Kings Coach Darryl Sutter calls Anze Kopitar, left, "The best all-around… (Harry How / Getty Images )
Kings Coach Darryl Sutter doesn’t do hyperbole.
Which is why his comments on Monday about Kings center Anze Kopitar were particularly insightful. The topic of the morning was the NHL’s Selke Award, given to the forward who best excels in the defensive aspects of the game.
First, before his words about Kopitar, keep in mind that Sutter coached in Chicago, San Jose and Calgary before coming to the Kings last season.
“The best all-around centerman that I’ve coached,” Sutter said of Kopitar. Period. Faceoffs. Last-minute. First-minute. Penalty-killer. Plays against everybody’s top player, whether it’s defenseman, center, checking role or offensive role.
“He plays 20-plus minutes. Doesn’t take penalties. It’s the whole deal. Can play it whatever way you want. You want to come and get me, come and get me.... You can play any way you want. And you know what? The best thing about Kopitar is he’s getting better. When they do the comparisons with guys that are like that, there’s only a handful of them.”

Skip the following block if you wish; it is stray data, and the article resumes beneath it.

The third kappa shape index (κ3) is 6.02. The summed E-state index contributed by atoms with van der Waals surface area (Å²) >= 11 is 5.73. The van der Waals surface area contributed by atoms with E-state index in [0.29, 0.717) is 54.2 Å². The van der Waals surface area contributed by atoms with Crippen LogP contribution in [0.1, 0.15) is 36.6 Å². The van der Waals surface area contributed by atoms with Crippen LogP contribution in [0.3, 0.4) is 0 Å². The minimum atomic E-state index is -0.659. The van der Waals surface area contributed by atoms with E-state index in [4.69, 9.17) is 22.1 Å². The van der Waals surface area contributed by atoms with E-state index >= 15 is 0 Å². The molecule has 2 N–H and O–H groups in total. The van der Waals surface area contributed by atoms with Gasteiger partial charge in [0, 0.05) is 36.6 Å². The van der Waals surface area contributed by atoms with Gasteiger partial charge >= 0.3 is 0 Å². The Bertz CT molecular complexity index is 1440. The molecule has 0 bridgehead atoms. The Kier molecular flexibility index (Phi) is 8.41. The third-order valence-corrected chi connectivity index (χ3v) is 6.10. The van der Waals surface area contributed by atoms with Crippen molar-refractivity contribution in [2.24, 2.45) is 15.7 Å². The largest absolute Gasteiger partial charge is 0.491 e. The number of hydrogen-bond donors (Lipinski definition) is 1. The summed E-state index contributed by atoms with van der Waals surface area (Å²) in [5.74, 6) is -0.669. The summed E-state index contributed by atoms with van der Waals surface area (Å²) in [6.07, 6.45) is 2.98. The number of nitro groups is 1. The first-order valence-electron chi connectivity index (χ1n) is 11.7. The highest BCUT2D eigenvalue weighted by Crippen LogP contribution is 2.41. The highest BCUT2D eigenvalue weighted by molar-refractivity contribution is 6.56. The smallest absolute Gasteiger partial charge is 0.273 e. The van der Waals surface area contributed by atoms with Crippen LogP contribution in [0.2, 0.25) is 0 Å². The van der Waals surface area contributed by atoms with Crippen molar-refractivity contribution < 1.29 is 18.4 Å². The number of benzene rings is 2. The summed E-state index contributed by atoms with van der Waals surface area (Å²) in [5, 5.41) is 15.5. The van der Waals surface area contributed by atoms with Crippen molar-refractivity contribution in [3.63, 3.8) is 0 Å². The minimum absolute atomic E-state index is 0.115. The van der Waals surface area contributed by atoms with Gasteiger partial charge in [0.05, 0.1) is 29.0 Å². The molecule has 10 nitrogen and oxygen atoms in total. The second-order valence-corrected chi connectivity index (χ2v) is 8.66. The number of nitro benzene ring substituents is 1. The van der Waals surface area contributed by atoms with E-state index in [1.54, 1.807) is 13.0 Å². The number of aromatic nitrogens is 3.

Sutter said there has been a big change in Kopitar being able to maintain such a high level of consistency.
“The biggest adjustment he’s made is, since I’ve been here, is playing that way all the time,” Sutter said. “And I think the playoffs last year really [helped] him into seeing the ability to stay with it instead of getting frustrated with anything that’s got to do with numbers.
“He’s a special player.”
Kopitar missed the first game of this season because of an injured knee, putting him a bit behind for about the first two weeks. Since then, his game has trended upward. He has a team-leading 25 points and is a plus-10, best of the Kings’ centers.
“It took him like four or five games,” Sutter said. “You could just see it, you could see where his game is going. He’s a high-plus guy and that one ain’t gonna lie when you play as much as that.”
Another improvement has come in terms of puck possession.
“It’s not much anything to do with initiating,” Sutter said. “When there’s loose pucks, it used to be where he would see what was going to happen out of it. Now he goes and gets it and then he protects it, which is the biggest part of it, possession. He’s a hard guy to take the puck away from because he’s so skilled and has good size.”
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